I haven't solved all of my challenges yet, but' I've seen video of a single person attaching up to 1,000 handles a day, and of throwers with yields of 200 cylinders a day. Things I was told would ruin the art form and turn Potter's into "slaves". And, the people were happy!
     
    I've been here for a few years too. I've seen kids come who fell in love with clay and wanted to set up a table at their local farmers market, and the wolf pack comes out. Your work isn't good enough-go to school for 10 years. "NO SOUP FOR YOU!" And, they aren't nice about it either. They don't encourage they discourage. If I were that kid, I wouldn't come back either.
     
    Why do you give your time freely here? Before you answer that think about the original question... "What ever happened to...?" It's about them, not us! It's easy to deconstruct my argument-oh it's just Mike, not my experience. Just one PMS, never happened to me. Never seen it, so it never happened. But, then why this thread?
     
    OldLady even says in her original post, "...there are lots of examples..."--I agree! She also asks, "Do we scare them off?" I'm suggesting we give this question careful and prayerful consideration. Don't dismiss it so easily. Think it over as individuals, how can each of us be a better host or hostess? Maybe we could send an encouraging PM to newbies inviting them to return, or like their first post, or let them know they can message you with questions. Or just tell them you're looking forward to seeing their gallery go up.
     
    Relationships don't form when two people sit across the dance hall waiting for the other to get up and ask them to dance. And, they won't form if we take on a holier than thou attitude either-I already have a relationship with God, thank you very much!
  19. Like
    MikeFaul got a reaction from What? in What Happened To The Guy Who Wanted................   
    This is my point: true hospitality is not a "two way street", it's a one way street-an attitude exhibited by the host or hostess that makes the visitor feel welcomed and accepted. 
    I posted a year ago seeking help for a productivity issue, I was asked to post a photo of the pot that we were making, so I did along with detailed assembly instructions used by our potters. I got slammed for the amount of clay I use to make my pots, the wavy side walls of the one pot I posted in a photo, and hammered because I didn't know how to throw, and was told to go slip cast. People were talking out their koondingies about stuff they knew nothing about. We had good reasons for doing things a certain way, but it defied clay-wisdom, so "NO SOUP FOR YOU!" This was in open forums.
     
    It got so bad within 24 hours I took down the photos. The PMS traffic was worse. I took the posts to industry consultants who laughed at them, and pointed me to my competitors who are doing exactly what I wanted to accomplish.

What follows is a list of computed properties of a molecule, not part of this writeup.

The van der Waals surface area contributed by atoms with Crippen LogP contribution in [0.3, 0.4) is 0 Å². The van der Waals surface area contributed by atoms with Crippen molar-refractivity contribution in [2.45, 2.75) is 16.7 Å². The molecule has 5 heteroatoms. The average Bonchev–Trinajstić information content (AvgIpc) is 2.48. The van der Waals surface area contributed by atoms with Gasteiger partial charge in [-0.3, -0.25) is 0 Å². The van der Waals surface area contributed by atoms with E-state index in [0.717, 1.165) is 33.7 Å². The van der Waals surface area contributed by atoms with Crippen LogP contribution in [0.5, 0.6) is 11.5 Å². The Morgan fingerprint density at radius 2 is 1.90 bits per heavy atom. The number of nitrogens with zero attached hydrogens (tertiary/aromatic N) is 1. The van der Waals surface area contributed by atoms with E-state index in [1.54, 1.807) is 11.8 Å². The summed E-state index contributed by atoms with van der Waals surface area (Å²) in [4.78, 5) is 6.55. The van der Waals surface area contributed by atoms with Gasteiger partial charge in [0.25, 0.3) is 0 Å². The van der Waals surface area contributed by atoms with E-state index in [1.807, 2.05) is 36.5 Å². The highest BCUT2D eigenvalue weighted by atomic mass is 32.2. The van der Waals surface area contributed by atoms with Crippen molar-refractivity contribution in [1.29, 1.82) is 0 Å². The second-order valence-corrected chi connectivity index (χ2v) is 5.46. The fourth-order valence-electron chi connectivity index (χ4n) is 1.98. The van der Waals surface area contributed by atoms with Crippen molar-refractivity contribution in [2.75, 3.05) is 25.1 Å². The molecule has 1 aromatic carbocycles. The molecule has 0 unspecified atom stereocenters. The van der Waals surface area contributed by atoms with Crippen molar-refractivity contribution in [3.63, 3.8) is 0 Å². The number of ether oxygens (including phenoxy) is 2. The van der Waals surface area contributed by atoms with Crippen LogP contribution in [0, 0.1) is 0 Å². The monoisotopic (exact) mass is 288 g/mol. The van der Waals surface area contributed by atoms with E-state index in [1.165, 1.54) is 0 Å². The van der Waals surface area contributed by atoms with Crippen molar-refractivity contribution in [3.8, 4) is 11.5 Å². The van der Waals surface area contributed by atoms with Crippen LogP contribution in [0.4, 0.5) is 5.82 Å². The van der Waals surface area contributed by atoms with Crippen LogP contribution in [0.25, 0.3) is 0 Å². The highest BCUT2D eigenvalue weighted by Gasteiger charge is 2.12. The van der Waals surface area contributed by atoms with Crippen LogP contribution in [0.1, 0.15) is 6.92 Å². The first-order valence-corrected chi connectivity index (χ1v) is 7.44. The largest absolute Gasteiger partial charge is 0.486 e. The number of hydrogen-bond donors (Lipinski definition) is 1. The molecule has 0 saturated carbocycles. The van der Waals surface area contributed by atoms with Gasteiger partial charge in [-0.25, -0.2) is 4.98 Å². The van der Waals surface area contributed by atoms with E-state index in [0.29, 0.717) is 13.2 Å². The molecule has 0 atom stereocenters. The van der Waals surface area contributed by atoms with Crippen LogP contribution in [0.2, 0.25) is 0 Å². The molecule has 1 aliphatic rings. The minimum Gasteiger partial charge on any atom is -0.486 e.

I haven't solved all of my challenges yet, but' I've seen video of a single person attaching up to 1,000 handles a day, and of throwers with yields of 200 cylinders a day. Things I was told would ruin the art form and turn Potter's into "slaves". And, the people were happy!
     
    I've been here for a few years too. I've seen kids come who fell in love with clay and wanted to set up a table at their local farmers market, and the wolf pack comes out. Your work isn't good enough-go to school for 10 years. "NO SOUP FOR YOU!" And, they aren't nice about it either. They don't encourage they discourage. If I were that kid, I wouldn't come back either.
     
    Why do you give your time freely here? Before you answer that think about the original question... "What ever happened to...?" It's about them, not us! It's easy to deconstruct my argument-oh it's just Mike, not my experience. Just one PMS, never happened to me. Never seen it, so it never happened. But, then why this thread?
     
    OldLady even says in her original post, "...there are lots of examples..."--I agree! She also asks, "Do we scare them off?" I'm suggesting we give this question careful and prayerful consideration. Don't dismiss it so easily. Think it over as individuals, how can each of us be a better host or hostess? Maybe we could send an encouraging PM to newbies inviting them to return, or like their first post, or let them know they can message you with questions. Or just tell them you're looking forward to seeing their gallery go up.
     
    Relationships don't form when two people sit across the dance hall waiting for the other to get up and ask them to dance. And, they won't form if we take on a holier than thou attitude either-I already have a relationship with God, thank you very much!
  20. Like
    MikeFaul got a reaction from bciskepottery in What Happened To The Guy Who Wanted................   
    This is my point: true hospitality is not a "two way street", it's a one way street-an attitude exhibited by the host or hostess that makes the visitor feel welcomed and accepted. 
    I posted a year ago seeking help for a productivity issue, I was asked to post a photo of the pot that we were making, so I did along with detailed assembly instructions used by our potters. I got slammed for the amount of clay I use to make my pots, the wavy side walls of the one pot I posted in a photo, and hammered because I didn't know how to throw, and was told to go slip cast. People were talking out their koondingies about stuff they knew nothing about. We had good reasons for doing things a certain way, but it defied clay-wisdom, so "NO SOUP FOR YOU!" This was in open forums.
     
    It got so bad within 24 hours I took down the photos. The PMS traffic was worse. I took the posts to industry consultants who laughed at them, and pointed me to my competitors who are doing exactly what I wanted to accomplish.